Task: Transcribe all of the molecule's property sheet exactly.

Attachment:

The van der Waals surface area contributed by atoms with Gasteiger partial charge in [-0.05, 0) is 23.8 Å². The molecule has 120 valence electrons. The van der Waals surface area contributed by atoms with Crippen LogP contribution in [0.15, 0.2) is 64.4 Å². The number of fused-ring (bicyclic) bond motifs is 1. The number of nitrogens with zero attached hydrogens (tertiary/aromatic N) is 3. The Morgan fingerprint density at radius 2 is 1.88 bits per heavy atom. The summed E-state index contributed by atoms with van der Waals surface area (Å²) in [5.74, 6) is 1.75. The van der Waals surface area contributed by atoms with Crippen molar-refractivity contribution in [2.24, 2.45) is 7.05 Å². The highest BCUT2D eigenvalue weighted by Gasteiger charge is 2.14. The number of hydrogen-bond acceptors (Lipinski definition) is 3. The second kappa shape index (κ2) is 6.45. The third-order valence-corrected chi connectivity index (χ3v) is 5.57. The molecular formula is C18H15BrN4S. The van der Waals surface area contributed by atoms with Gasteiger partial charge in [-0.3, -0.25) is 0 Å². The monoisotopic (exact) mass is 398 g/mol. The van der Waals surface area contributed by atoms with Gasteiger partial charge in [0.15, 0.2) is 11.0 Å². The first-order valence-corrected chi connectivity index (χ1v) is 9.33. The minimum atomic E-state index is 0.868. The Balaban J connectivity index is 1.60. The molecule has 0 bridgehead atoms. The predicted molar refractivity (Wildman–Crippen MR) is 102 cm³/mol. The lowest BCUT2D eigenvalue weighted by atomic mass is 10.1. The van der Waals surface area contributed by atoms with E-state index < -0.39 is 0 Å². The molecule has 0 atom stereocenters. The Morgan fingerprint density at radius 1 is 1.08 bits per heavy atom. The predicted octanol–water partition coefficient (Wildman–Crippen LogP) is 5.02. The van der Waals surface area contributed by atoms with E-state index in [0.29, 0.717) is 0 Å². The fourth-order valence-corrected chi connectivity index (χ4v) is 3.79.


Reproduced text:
The van der Waals surface area contributed by atoms with Gasteiger partial charge in [-0.05, 0) is 23.8 Å². The molecule has 120 valence electrons. The van der Waals surface area contributed by atoms with Crippen LogP contribution in [0.15, 0.2) is 64.4 Å². The number of fused-ring (bicyclic) bond motifs is 1. The number of nitrogens with zero attached hydrogens (tertiary/aromatic N) is 3. The Morgan fingerprint density at radius 2 is 1.88 bits per heavy atom. The summed E-state index contributed by atoms with van der Waals surface area (Å²) in [5.74, 6) is 1.75. The van der Waals surface area contributed by atoms with Crippen molar-refractivity contribution in [2.24, 2.45) is 7.05 Å². The highest BCUT2D eigenvalue weighted by Gasteiger charge is 2.14. The number of hydrogen-bond acceptors (Lipinski definition) is 3. The second kappa shape index (κ2) is 6.45. The third-order valence-corrected chi connectivity index (χ3v) is 5.57. The molecular formula is C18H15BrN4S. The van der Waals surface area contributed by atoms with Gasteiger partial charge in [-0.3, -0.25) is 0 Å². The monoisotopic (exact) mass is 398 g/mol. The van der Waals surface area contributed by atoms with Gasteiger partial charge in [0.15, 0.2) is 11.0 Å². The first-order valence-corrected chi connectivity index (χ1v) is 9.33. The minimum atomic E-state index is 0.868. The Balaban J connectivity index is 1.60. The molecule has 0 bridgehead atoms. The predicted molar refractivity (Wildman–Crippen MR) is 102 cm³/mol. The lowest BCUT2D eigenvalue weighted by atomic mass is 10.1. The van der Waals surface area contributed by atoms with E-state index < -0.39 is 0 Å². The molecule has 0 atom stereocenters. The Morgan fingerprint density at radius 1 is 1.08 bits per heavy atom. The predicted octanol–water partition coefficient (Wildman–Crippen LogP) is 5.02. The van der Waals surface area contributed by atoms with E-state index in [0.29, 0.717) is 0 Å². The fourth-order valence-corrected chi connectivity index (χ4v) is 3.79.